Norwich plant to close in August, eliminating nearly 120 jobs
Norwich — Freeport-McMoRan Copper Products, also known as Phelps Dodge, has decided to close its Wawecus Street plant due to a downturn in business amid the coronavirus pandemic.
In a notice filed with the state Department of Labor, the plant’s manager, James Hodson, wrote that the plant expects to permanently lay off about 117 employees, beginning in August. About 90 employees will be laid off between Aug. 17 and Aug. 30, and the remaining employees, about 27, will be laid off during a second 14-day period following the first.
The announcement is a big blow to Norwich. The city has been hit hard by COVID-19 job losses, and has had the highest unemployment rate of any municipality in the state for the past two months. New figures for May released Friday by the state Department of Labor put the city's unemployment rate at 21.2%.
Other towns in the region also have double-digit unemployment rates, including New London, 17.4%; Montville, 16.3%; Preston, 14.7%; Griswold, 14.6%; and Ledyard, 14.1%.
The potential direct revenue loss to Norwich due to the Freeport-McMoRan closure is even sharper. The plant at 41 Wawecus St. ranks 11th on the city's grand list of taxable property at $7.24 million, even after some $8.1 million in tax-exempt manufacturing equipment is subtracted from the total assessed value of $15.4 million. The plant also is among Norwich Public Utilities' top electric ratepayers, Mayor Peter Nystrom said Friday.
Nystrom said he learned of the pending closure Wednesday morning in a fax from the company. He, two NPU officials and Norwich Community Development Corp. officials met with Hodson on Thursday afternoon.
Nystrom said the city is trying to convince Freeport-McMoRan's corporate executives to reverse their decision. He has asked for a meeting with the company, and city officials will meet Wednesday to discuss a strategy.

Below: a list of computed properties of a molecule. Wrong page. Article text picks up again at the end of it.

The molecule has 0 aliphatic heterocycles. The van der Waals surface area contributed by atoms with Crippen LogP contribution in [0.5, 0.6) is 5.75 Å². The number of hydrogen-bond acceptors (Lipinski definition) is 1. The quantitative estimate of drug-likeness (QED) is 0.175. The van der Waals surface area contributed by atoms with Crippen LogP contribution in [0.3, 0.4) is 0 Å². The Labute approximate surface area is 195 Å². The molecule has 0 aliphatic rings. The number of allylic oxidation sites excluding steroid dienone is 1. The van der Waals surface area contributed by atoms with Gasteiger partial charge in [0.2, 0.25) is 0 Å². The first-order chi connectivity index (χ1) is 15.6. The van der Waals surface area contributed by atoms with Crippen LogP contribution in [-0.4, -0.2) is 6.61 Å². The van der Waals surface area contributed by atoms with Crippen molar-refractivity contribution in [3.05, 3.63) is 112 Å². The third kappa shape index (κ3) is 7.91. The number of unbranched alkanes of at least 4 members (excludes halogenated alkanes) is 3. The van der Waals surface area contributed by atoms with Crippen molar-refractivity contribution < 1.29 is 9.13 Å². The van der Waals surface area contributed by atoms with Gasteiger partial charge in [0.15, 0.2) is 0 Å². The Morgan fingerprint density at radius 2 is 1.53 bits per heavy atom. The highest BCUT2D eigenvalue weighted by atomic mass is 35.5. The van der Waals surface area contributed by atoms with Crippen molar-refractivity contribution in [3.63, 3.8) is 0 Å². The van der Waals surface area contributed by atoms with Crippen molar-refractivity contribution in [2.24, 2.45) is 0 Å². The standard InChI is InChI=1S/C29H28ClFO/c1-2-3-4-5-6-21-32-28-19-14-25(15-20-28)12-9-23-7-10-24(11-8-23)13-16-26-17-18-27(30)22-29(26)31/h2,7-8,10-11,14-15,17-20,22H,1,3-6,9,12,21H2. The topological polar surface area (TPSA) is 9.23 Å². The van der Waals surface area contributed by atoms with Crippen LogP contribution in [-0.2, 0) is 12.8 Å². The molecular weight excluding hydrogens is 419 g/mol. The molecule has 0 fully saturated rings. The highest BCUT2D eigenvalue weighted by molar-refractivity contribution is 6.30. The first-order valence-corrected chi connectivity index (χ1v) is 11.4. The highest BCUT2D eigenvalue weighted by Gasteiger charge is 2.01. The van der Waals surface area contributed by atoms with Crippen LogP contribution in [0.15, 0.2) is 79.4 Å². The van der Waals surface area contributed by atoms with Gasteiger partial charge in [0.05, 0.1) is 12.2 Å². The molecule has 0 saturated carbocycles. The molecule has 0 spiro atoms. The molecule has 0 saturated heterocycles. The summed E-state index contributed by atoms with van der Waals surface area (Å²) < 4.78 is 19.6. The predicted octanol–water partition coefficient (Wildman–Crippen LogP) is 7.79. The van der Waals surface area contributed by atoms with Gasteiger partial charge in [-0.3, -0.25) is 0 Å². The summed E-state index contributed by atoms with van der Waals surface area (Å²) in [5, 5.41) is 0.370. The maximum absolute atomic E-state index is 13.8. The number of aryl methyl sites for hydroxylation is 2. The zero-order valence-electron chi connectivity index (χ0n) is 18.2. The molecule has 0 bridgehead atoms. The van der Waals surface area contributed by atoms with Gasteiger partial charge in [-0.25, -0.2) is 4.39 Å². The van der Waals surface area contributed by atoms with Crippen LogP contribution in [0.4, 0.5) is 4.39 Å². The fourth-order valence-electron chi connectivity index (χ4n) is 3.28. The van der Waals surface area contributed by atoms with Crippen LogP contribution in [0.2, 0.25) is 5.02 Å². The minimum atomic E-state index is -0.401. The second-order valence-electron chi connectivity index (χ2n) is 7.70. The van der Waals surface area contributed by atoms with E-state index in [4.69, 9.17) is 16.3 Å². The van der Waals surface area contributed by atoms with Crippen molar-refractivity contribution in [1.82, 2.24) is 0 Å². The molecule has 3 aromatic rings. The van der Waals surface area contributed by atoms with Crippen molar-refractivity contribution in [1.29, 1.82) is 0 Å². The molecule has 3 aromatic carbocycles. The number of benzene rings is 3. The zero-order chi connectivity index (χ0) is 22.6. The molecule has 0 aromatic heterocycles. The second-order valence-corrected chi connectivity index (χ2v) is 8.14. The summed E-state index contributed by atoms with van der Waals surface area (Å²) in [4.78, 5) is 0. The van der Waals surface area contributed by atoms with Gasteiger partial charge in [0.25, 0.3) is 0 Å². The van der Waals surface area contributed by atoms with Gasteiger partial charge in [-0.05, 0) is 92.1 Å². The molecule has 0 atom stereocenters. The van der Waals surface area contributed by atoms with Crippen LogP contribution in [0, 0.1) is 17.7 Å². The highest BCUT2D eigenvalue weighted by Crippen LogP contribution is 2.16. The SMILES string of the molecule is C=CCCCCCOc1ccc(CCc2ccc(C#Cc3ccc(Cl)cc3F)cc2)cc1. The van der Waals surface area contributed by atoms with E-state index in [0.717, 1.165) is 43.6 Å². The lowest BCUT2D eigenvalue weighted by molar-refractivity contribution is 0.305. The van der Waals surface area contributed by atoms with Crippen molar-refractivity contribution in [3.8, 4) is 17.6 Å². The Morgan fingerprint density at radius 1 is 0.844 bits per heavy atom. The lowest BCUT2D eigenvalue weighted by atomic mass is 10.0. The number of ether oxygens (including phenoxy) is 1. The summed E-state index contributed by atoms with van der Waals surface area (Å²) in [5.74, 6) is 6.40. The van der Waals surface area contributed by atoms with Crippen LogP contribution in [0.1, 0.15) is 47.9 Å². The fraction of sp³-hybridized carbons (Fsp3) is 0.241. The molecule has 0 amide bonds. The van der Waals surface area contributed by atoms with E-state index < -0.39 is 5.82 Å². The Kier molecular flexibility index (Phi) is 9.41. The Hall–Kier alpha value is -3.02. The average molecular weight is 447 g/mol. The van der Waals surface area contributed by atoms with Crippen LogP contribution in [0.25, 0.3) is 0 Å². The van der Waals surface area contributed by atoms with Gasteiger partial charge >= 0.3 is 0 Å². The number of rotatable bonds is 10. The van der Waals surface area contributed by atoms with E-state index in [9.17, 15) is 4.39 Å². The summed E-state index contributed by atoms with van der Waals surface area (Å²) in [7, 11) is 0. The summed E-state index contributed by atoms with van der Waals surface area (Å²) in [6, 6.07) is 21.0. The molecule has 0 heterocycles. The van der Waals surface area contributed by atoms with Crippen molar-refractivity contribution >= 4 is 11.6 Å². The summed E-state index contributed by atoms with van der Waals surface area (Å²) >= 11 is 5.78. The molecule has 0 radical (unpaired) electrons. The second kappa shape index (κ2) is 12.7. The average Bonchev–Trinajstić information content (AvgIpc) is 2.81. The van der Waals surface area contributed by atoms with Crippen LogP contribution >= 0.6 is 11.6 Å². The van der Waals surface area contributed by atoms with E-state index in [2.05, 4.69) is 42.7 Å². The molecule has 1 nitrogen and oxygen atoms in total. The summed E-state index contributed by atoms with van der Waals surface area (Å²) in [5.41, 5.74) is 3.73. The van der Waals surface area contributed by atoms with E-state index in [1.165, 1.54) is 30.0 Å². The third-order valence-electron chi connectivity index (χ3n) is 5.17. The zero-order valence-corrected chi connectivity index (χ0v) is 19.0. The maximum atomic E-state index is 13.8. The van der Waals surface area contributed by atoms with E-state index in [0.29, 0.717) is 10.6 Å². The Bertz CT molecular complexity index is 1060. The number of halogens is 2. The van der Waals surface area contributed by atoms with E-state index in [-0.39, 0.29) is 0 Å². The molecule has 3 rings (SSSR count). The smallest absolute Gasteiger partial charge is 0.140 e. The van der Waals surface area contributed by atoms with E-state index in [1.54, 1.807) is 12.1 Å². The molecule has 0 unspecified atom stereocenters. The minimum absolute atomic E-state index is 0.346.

"We're not going to throw our hands up and say, 'This is it,'" Nystrom said. "We value them and their contributions to the city and to United Way. I spent the whole day Wednesday making phone calls."
Nystrom said he has contacted the Southeastern Connecticut Enterprise Region; state Sen. Cathy Osten, D-Sprague; U.S. Rep. Joe Courtney, D-2nd District; U.S. Sen. Richard Blumenthal, D-Conn., and the Greater Norwich Area Chamber of Commerce for assistance.
Hodson was not in the office Friday and was “unreachable,” said an employee who answered the phone at the plant.
"Phelps-Dodge Industries Inc. has carefully reviewed our operations at our Norwich Plant in light of the dramatic downturn in business and economic uncertainty brought on by the COVID-19 pandemic,” Hodson wrote in the filing with the state. “As part of this process, we have taken a close look at our rod and refining operations to evaluate whether they are economically viable. After much careful consideration, we have made the difficult decision to close the Norwich Plant.”
No exact date has been established for the closing.
Phelps Dodge produces high-quality, continuous cast rod for the building wire, telecom, power cable and magnet wire industries, according to its website. Freeport-McMoRan describes itself as a natural resource company with “an industry-leading global portfolio of mineral assets, significant oil and gas resources and a growing production profile.”
The Norwich plant closure announcement came after Freeport-McMoRan last month announced plans to close another copper products plant in Elizabeth, N.J., Linda Hayes, the company's vice president of communications, said in a statement Friday.
The closures are “in response to the continued economic uncertainty resulting from the COVID-19 pandemic,” Hayes wrote. “We have begun phasing out production and liquidating inventory.”
Hayes wrote that with the Norwich plant closure, Freeport-McMoRan would “gain efficiencies” with two other rod mill operations in El Paso, Texas, and Miami, Ariz., as would the plants' copper rod customers.
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